Demon’s Souls Remake: NoClip’s Documentary Is Now Available [VIDEO]

NoClip’s film showcases perfectly how Bluepoint Games (which might be joining Sony Interactive Entertainment shortly) managed to remake the 2009 PlayStation 3-exclusive Demon’s Souls.


Demon’s Souls Remake was a PlayStation 5 launch title last November, and it indeed had a lot of exciting stories behind the scenes. There couldn’t have been a better team than NoClip (who have previously made similar films about Half-Life or even Final Fantasy XIV) to provide us with the full story on how the studio got to do this remake which jumped two console generations.

„The way we like to structure [remakes] is to get the package that the original game developer delivered to, in the case of Demon’s Souls, for the PlayStation 3, and from there we’re able to extract all the data,” says Peter Dalton, the technical director at Bluepoint. If they can’t get the engine or rendering source code, then the studio will replace and upgrade them from the ground up.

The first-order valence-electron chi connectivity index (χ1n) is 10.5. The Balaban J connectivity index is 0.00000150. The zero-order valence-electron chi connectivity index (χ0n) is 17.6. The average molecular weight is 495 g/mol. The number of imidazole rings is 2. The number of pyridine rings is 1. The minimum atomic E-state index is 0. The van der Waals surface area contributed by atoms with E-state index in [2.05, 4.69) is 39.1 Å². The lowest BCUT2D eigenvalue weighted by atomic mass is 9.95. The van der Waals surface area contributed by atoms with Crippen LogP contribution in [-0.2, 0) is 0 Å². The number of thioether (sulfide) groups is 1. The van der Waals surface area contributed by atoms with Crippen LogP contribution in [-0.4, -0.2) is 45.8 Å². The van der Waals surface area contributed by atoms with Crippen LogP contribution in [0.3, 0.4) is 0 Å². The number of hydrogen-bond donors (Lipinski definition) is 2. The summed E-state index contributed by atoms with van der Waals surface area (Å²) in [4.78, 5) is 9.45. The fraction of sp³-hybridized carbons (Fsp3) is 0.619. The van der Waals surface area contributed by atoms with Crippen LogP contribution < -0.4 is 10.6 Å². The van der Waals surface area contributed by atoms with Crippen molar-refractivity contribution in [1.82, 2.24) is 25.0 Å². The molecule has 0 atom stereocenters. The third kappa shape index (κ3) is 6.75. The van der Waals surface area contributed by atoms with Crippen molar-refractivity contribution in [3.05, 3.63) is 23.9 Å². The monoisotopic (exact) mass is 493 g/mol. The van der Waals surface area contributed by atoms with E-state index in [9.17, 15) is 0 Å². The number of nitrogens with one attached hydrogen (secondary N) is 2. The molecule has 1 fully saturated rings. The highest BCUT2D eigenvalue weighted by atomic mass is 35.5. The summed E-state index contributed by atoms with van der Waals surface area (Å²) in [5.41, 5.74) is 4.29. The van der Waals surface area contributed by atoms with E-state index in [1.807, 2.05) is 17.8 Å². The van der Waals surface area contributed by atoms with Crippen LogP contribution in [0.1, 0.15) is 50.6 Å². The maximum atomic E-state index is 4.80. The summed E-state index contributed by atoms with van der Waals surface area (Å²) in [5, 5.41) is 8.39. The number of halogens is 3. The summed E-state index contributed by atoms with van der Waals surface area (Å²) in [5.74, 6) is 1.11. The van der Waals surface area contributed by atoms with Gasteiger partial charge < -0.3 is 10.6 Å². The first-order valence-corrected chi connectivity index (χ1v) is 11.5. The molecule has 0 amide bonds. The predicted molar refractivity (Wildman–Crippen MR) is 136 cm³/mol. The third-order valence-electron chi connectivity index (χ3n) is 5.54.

After getting the game into a new AAA engine for the PlayStation 5, the team can follow up by improving the game’s models and art by extracting the assets directly from the original disc, and if they have the chance, they also use the source material as much as possible. Marco Thrush, the president of Bluepoint, said that Sony translated all of the original Japanese design documents from Demon’s Souls’ development, which helped the studio to have complete parity with the original PlayStation 3 version of the game.

They redesigned the Boletaria Castle area, where the studio remodelled the castle’s architecture, they also changed smaller details (dragon imprints and Dragonfire effects), but Bluepoint adds that they also changed other things to improve the gameplay experience. For example, after you defeat a boss, you can briefly see their past selves in ghost form.

„When you do a remake, it’s not what the player played. It’s how they remembered the game. And you’re always trying to build the game to their expectations. Their memories of the game are far better than the game ever was because it all becomes this amazing world inside your head. It’s like reading a book, basically,” Peter More of the formerly existing SIE Japan Studio said.

It’s worth checking the documentary out.

Source: PSL

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